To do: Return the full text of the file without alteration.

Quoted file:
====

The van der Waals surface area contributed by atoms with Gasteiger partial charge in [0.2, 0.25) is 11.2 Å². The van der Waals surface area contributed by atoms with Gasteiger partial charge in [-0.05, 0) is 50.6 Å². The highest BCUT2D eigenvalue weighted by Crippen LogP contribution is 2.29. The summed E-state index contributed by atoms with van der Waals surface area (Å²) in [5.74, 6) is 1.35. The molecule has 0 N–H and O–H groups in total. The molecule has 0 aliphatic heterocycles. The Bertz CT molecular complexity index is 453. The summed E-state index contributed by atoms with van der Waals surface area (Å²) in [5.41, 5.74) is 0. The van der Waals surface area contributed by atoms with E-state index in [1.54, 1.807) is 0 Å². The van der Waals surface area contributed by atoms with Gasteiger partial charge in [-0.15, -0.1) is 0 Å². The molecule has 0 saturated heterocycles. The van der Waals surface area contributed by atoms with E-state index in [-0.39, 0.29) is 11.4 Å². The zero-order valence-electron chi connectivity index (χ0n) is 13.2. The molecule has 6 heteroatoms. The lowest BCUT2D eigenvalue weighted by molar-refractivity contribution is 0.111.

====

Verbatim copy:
The van der Waals surface area contributed by atoms with Gasteiger partial charge in [0.2, 0.25) is 11.2 Å². The van der Waals surface area contributed by atoms with Gasteiger partial charge in [-0.05, 0) is 50.6 Å². The highest BCUT2D eigenvalue weighted by Crippen LogP contribution is 2.29. The summed E-state index contributed by atoms with van der Waals surface area (Å²) in [5.74, 6) is 1.35. The molecule has 0 N–H and O–H groups in total. The molecule has 0 aliphatic heterocycles. The Bertz CT molecular complexity index is 453. The summed E-state index contributed by atoms with van der Waals surface area (Å²) in [5.41, 5.74) is 0. The van der Waals surface area contributed by atoms with E-state index in [1.54, 1.807) is 0 Å². The van der Waals surface area contributed by atoms with Gasteiger partial charge in [-0.15, -0.1) is 0 Å². The molecule has 0 saturated heterocycles. The van der Waals surface area contributed by atoms with E-state index in [-0.39, 0.29) is 11.4 Å². The zero-order valence-electron chi connectivity index (χ0n) is 13.2. The molecule has 6 heteroatoms. The lowest BCUT2D eigenvalue weighted by molar-refractivity contribution is 0.111.